Once a pious disciple of Kassapa Buddha went to sea with a barber who had been placed in his charge. The ship was wrecked, and together they swam by means of a plank to a desert island. There the barber killed some birds and ate them; but the lay disciple refused a share and meditated on the Three Jewels. The Nāga king of the island, moved by this, turned his body into a ship, and, with the Spirit of the Sea as helmsman, offered to take the lay disciple to Jambudīpa. The barber also wished to go, but his plea was refused because he was not holy. Thereupon the lay disciple made over to him the merits of his own virtues, and the barber was taken on board. Both were conveyed to Jambudīpa, where wealth was provided for them.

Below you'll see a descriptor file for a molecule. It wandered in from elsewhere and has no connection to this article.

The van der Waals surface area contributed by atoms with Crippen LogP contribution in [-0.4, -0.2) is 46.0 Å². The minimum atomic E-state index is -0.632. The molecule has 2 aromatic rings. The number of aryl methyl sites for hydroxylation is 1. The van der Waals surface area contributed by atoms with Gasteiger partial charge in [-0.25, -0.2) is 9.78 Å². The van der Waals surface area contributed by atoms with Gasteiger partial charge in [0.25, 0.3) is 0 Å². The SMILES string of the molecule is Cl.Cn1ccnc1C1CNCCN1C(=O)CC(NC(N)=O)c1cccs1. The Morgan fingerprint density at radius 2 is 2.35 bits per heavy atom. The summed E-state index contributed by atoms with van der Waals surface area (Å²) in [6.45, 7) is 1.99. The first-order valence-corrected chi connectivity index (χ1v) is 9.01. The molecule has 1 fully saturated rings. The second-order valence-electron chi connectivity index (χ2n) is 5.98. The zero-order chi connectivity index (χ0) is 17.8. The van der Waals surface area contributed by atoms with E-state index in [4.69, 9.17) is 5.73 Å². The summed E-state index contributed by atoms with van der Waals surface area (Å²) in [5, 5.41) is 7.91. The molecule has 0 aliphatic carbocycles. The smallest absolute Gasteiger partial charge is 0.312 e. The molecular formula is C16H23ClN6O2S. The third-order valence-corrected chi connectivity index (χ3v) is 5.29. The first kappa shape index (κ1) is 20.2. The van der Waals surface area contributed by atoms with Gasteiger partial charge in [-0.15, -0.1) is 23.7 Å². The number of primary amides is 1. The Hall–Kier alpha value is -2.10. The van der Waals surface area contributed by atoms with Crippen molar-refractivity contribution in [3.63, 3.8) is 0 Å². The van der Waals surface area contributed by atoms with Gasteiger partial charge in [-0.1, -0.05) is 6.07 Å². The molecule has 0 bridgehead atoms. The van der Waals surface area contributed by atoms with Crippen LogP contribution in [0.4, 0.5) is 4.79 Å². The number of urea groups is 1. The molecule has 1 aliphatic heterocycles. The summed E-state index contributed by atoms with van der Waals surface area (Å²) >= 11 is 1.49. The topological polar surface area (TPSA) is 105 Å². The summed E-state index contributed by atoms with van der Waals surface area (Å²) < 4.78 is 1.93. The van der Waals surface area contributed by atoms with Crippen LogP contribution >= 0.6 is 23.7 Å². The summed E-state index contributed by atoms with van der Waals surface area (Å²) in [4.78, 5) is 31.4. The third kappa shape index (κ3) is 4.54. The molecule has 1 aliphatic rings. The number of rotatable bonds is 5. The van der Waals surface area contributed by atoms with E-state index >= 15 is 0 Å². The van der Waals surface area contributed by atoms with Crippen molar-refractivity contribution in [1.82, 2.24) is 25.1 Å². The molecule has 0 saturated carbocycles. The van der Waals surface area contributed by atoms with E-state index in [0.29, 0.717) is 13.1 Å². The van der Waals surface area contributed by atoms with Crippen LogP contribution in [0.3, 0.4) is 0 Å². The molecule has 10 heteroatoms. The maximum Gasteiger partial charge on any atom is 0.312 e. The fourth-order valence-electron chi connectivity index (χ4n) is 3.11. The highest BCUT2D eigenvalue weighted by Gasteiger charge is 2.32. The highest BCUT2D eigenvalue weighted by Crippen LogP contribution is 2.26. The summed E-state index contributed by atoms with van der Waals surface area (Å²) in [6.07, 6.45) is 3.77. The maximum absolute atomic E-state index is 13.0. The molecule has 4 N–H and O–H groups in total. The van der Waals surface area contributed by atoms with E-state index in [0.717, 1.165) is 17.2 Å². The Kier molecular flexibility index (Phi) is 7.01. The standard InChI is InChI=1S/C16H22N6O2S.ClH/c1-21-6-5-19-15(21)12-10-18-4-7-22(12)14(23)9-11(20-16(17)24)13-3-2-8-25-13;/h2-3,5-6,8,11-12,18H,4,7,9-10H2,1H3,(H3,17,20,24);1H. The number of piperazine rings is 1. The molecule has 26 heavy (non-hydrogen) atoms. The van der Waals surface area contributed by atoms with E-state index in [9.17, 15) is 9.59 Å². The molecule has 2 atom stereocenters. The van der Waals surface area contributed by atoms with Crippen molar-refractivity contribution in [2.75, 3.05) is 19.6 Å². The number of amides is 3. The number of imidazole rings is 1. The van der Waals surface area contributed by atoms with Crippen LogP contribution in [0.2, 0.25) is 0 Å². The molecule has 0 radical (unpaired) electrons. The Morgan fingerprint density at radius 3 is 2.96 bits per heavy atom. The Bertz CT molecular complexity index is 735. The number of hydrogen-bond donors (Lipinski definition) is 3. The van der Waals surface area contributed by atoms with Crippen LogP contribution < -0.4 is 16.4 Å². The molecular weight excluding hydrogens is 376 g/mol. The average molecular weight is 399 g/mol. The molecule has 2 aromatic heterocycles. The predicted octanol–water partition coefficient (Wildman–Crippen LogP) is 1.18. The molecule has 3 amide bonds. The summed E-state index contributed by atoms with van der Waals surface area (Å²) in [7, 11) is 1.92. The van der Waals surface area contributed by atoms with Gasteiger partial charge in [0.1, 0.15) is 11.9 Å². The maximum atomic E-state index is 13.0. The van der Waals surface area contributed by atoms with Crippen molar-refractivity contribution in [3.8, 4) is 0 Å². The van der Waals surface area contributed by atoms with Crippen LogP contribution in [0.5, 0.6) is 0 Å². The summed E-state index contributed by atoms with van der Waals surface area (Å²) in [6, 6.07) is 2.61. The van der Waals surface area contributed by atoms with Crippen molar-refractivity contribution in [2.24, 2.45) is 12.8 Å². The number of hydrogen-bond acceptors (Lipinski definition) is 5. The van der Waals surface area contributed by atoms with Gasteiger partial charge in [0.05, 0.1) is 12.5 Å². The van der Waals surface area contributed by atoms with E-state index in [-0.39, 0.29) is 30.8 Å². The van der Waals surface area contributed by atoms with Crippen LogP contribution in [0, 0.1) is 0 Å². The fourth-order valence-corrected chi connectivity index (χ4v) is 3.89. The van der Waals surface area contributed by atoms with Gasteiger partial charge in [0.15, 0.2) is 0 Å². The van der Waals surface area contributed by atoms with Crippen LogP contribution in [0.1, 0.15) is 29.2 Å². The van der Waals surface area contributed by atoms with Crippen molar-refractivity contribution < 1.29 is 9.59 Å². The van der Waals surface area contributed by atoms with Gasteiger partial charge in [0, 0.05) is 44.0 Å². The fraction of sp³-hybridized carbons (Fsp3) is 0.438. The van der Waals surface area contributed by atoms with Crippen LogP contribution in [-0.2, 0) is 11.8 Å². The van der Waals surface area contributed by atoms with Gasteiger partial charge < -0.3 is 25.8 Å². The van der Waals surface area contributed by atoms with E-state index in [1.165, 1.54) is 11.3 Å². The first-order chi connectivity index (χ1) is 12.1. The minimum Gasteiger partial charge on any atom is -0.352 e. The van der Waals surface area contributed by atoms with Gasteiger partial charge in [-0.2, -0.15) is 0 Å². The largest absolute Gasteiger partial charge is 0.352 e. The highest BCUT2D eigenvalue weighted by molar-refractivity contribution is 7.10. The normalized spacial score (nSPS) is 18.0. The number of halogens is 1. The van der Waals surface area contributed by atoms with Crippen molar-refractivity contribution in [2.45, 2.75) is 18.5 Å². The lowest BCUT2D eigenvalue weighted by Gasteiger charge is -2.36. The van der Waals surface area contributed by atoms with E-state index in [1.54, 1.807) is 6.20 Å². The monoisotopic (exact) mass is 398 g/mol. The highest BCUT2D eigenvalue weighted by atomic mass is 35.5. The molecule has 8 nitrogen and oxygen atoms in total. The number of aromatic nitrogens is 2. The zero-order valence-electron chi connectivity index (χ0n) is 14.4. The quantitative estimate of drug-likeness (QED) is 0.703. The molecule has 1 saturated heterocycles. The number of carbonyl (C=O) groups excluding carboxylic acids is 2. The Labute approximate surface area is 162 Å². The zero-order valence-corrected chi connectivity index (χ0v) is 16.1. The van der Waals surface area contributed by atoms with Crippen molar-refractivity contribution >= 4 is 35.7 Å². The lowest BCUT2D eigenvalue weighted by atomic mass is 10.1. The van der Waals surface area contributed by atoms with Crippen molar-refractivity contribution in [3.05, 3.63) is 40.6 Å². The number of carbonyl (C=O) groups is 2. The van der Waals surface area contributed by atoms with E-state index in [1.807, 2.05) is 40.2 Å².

The story was related to a holy believer who, coming one day to Jetavana, found there none of the ferry boats which crossed the Aciravatī; not wishing to return, he started to walk across the river, his mind full of thoughts of the Buddha. In the middle he lost his train of thought, and was about to sink when he again put forth effort and crossed over. The Buddha, hearing of this, told him this story, and at its conclusion the man became a sakadāgāmī. The Nāga king was Sāriputta and the Sea spirit was the Bodhisatta. J.ii.111-113.